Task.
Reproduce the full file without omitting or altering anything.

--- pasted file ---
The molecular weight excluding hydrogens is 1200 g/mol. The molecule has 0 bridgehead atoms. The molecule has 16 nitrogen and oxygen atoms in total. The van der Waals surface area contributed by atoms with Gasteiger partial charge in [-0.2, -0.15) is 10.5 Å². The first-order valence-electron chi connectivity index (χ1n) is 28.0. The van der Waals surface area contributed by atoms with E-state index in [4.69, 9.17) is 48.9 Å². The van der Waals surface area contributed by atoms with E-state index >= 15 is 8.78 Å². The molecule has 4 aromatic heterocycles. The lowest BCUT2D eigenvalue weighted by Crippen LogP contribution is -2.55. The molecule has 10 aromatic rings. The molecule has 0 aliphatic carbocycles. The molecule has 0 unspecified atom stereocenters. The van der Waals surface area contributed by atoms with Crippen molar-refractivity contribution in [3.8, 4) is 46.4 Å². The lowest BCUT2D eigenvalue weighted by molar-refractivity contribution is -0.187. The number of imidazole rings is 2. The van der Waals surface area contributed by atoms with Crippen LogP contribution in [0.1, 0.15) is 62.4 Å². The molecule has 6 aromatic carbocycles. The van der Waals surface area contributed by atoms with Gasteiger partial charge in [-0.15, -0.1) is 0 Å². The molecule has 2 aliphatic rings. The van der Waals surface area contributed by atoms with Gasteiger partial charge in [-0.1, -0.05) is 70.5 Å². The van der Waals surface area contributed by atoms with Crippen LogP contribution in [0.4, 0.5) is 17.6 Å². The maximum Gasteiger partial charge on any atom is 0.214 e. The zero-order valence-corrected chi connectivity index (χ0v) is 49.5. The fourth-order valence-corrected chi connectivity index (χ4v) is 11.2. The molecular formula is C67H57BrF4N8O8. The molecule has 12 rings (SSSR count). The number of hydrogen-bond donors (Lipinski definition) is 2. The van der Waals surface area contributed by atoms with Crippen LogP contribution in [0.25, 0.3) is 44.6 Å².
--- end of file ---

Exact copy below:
The molecular weight excluding hydrogens is 1200 g/mol. The molecule has 0 bridgehead atoms. The molecule has 16 nitrogen and oxygen atoms in total. The van der Waals surface area contributed by atoms with Gasteiger partial charge in [-0.2, -0.15) is 10.5 Å². The first-order valence-electron chi connectivity index (χ1n) is 28.0. The van der Waals surface area contributed by atoms with E-state index in [4.69, 9.17) is 48.9 Å². The van der Waals surface area contributed by atoms with E-state index >= 15 is 8.78 Å². The molecule has 4 aromatic heterocycles. The lowest BCUT2D eigenvalue weighted by Crippen LogP contribution is -2.55. The molecule has 10 aromatic rings. The molecule has 0 aliphatic carbocycles. The molecule has 0 unspecified atom stereocenters. The van der Waals surface area contributed by atoms with Crippen molar-refractivity contribution in [3.8, 4) is 46.4 Å². The lowest BCUT2D eigenvalue weighted by molar-refractivity contribution is -0.187. The number of imidazole rings is 2. The van der Waals surface area contributed by atoms with Crippen LogP contribution in [0.1, 0.15) is 62.4 Å². The molecule has 6 aromatic carbocycles. The van der Waals surface area contributed by atoms with Gasteiger partial charge in [-0.15, -0.1) is 0 Å². The molecule has 2 aliphatic rings. The van der Waals surface area contributed by atoms with Gasteiger partial charge in [-0.1, -0.05) is 70.5 Å². The van der Waals surface area contributed by atoms with Crippen LogP contribution in [0.4, 0.5) is 17.6 Å². The maximum Gasteiger partial charge on any atom is 0.214 e. The zero-order valence-corrected chi connectivity index (χ0v) is 49.5. The fourth-order valence-corrected chi connectivity index (χ4v) is 11.2. The molecular formula is C67H57BrF4N8O8. The molecule has 12 rings (SSSR count). The number of hydrogen-bond donors (Lipinski definition) is 2. The van der Waals surface area contributed by atoms with Crippen LogP contribution in [0.25, 0.3) is 44.6 Å².